First, the charge stored in the device 1 is reduced through Shockley-Read-Hall (SRH) charge-carrier recombination effects. SRH recombination is manifested by the formation of carrier trap levels at or near the SiO2 passivation layer of the side-walls 8A, 8B and the doped silicon regions 2, 4, 6 of the device. SRH effects result from the large amount of active surface area exposed to oxidation. Second, when the diode is subjected to periods or conditions of high current density, stored charge is further reduced by Auger charge-carrier scattering effects. Of particular importance to the instant invention, it has been found that large surface area occupied by the P junction 6 atop the mesa (occupying the mesa's entire top surface area) relative to the overall volume of the intrinsic region 4 decreases the amount of charge which may be stored in the intrinsic region 4 of the device 1 through phenomena of either or both of the foregoing effects.

OBJECTS OF THE INVENTION

It is therefore a general object of the present invention to provide a semi-conductor PIN diode of mesa structure which overcomes the aforesaid and other disadvantages of the prior art, and which is capable of maintaining a high quantity of stored charge while exhibiting minimal capacitance.

A more specific object of the present invention is to provide a semi-conductor PIN diode of mesa structure in which charge-carrier recombination and scattering effects are minimized.

Yet another object of the present invention is to provide a new and improved method for fabricating a semi-conductor PIN diode of mesa structure which is capable of maintaining a high quantity of stored charge while exhibiting minimal capacitance.

SUMMARY OF THE INVENTION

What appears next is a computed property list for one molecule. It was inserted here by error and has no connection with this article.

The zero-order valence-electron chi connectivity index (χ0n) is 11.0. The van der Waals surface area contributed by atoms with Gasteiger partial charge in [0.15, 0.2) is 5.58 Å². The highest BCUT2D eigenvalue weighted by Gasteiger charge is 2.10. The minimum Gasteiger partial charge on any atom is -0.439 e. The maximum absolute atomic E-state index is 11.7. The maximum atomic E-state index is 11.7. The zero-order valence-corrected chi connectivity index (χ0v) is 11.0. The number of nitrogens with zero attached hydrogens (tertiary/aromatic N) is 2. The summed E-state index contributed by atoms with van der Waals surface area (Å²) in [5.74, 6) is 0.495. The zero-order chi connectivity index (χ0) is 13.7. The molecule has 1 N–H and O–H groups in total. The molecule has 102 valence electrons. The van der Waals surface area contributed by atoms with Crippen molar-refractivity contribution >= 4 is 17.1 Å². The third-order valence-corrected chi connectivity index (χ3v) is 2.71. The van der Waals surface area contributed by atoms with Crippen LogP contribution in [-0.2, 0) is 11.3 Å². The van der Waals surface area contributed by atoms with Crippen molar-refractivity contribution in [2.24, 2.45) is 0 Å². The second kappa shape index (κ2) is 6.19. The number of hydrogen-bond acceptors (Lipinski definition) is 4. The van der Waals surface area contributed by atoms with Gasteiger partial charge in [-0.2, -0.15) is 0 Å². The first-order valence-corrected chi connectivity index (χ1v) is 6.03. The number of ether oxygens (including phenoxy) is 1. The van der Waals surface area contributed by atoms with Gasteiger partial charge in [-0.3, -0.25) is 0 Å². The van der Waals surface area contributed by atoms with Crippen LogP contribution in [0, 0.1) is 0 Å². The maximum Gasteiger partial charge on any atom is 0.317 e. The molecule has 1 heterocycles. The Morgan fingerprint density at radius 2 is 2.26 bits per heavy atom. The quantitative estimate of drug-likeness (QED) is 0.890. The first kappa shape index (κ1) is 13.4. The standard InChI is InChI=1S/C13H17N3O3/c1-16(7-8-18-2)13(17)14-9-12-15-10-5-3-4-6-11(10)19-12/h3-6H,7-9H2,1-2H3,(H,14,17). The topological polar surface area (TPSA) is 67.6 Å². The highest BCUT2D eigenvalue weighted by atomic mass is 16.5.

Accordingly, in one aspect of the present invention, a semi-conductor PIN diode is provided which is mesa-shaped and comprises a substrate having N-type conductivity upon which is deposited an intrinsic material layer. A junction having a P-type conductivity is formed in the top surface of the intrinsic layer and has a predetermined area that is smaller than and may be, preferrably, essentially half the area of the top surface. Advantageously, it has been found that keeping the P-junction's area to less than (and preferrably, essentially half) the area of the top surface area in accordance with the present invention, reduces carrier-to-carrier scattering associated with the Auger recombination effect, by increasing the total intrinsic region volume while keeping the P-junction's surface area constant. Additionally, capacitance is almost unchanged. Further advantageously, this arrangement causes most of the device's current flow to be away from its side-walls and trap levels, thus greatly reducing SRH recombination effects. Also, according to the present invention, a N-type conducting layer is provided which covers the side-walls of the device. Preferably, the passivation layer is N-type and highly doped, e.g. with phosphorus. This permits the surface area of the device exposed to oxidation to be reduced. It also increases the total intrinsic region's volume while keeping the junction area relatively constant. Due to the small peripheral active surface area that is exposed to oxidation, the lower current density flowing through the intrinsic region, and the high quality of the passivation layer, a PIN diode made according to the present invention exhibits much higher stored charge characteristics than conventional devices. Advantageously, this high stored charge reduces the resistance, increases the switching agility, and reduces the power consumption of a device according to the present invention over those of the prior art.